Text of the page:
Growth through active and professional ownership – Final remarks of the 2014 impact study / Maija Järvenpää
The previous FVCA impact study from 2012 showed that in Finland, private equity has a positive effect on portfolio company performance, and especially on growth. These results evoked wide interest and also further questions regarding the role of private equity – How PE investors create value? Potential ability of private equity to boost growth is particularly topical now, considering the current, rather chilly economic climate. Hence, a natural topic for the next private equity impact study, which I was fortunate to conduct as my master’s thesis, was a deeper analysis of the role of the private equity investor. More specifically, my thesis examines how Finnish private equity investors contribute to the performance of their portfolio companies. What differentiates this study from previous private equity studies in Finland is qualitative nature of the research that enabled me to utilise rich interview data and thus dig deeper into the topic.
Naturally, the primary role of the private equity investor is to act as an owner for the portfolio company. Previous studies in the field of private equity as well as my interviews with investment professionals and company managers show that ways of involvement in private equity are diverse, ranging from involvement in strategic planning and decision-making to mentoring and acting as a sounding board to the management. Although all interviewed investors used the same tools of involvement, every case was unique and different. I have to admit that in the beginning of the research process I was more or less stunned by the vast diversity of cases and complexity of the phenomenon. After the first interviews, it was clear that there is no single recipe for a successful private equity investment.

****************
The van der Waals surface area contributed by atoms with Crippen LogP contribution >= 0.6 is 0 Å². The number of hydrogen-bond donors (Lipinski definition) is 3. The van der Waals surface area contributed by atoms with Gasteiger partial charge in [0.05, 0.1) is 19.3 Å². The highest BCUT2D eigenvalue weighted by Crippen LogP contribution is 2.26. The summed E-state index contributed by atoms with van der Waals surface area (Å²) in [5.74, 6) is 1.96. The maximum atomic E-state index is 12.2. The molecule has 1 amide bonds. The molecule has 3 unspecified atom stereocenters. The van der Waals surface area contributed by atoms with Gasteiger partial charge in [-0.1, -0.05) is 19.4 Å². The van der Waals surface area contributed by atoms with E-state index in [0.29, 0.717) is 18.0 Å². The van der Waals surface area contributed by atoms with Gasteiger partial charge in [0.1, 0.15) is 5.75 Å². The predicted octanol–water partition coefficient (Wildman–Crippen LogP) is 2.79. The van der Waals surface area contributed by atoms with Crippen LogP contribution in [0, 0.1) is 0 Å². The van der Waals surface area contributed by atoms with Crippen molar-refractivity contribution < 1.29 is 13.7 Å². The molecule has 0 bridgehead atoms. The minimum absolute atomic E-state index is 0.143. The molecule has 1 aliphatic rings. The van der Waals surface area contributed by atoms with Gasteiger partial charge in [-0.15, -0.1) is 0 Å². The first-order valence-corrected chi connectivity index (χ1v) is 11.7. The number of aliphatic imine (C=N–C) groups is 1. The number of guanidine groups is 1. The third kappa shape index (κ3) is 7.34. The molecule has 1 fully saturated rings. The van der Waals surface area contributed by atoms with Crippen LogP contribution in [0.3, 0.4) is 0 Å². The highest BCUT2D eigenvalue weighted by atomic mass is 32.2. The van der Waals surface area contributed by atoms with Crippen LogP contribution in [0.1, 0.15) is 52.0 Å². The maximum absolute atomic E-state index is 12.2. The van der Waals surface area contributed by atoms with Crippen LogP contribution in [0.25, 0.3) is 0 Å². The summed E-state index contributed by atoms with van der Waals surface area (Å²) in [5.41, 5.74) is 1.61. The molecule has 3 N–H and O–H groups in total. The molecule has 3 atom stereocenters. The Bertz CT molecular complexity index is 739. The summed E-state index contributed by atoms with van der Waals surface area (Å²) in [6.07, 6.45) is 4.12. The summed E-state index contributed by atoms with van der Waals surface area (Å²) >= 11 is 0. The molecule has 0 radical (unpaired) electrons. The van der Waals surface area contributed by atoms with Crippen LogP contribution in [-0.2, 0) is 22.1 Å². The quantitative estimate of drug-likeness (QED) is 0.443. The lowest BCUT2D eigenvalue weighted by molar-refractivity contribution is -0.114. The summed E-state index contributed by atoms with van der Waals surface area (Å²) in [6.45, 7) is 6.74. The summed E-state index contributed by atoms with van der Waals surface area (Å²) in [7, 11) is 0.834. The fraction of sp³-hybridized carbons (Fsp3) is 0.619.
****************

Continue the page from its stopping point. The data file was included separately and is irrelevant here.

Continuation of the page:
However, one theme that unifies successful private equity investors of the study is a certain type of adaptability, or in other words, ability to adjust investor involvement according to the needs of the portfolio company. Several interviewees mentioned that frequency and type of investor involvement changed during the investment as the portfolio company developed from an early-stage start-up into a young growth company or from a local business into a market leader. For example, investors of young, fast-growing companies typically focused on professionalization of the portfolio company while investors of more mature or stable companies generally focused on promoting growth appetite of the portfolio company. At best, the private equity investor does not only provide capital but also such non-financial resources that in each situation are beneficial for the portfolio company. As a consequence, a successful private equity investor is able to help the portfolio company grow sustainably and enter the next stage of development.
This week, I attended LSE Alternative Investments Conference, which is the world’s largest student conference on private equity and hedge funds. One of keynote speakers, Guy Hands, the CEO of PE company Terra Firma, stated that private equity is not about Excel spread sheets or delegating tasks, it is very hands-on work and not glamorous at all. This statement caused some amusement in the audience, but based on my thesis experience, it has a lot of truth in it. In my interviews, several PE investors described their role as an investor in a very similar way: value added is not some neat and abstract formula, rather it was seen to come from regular, formal as well as informal interaction with the management that was typically related to practical or topical issues. For me, this finding was probably the single most valuable takeaway from the thesis project.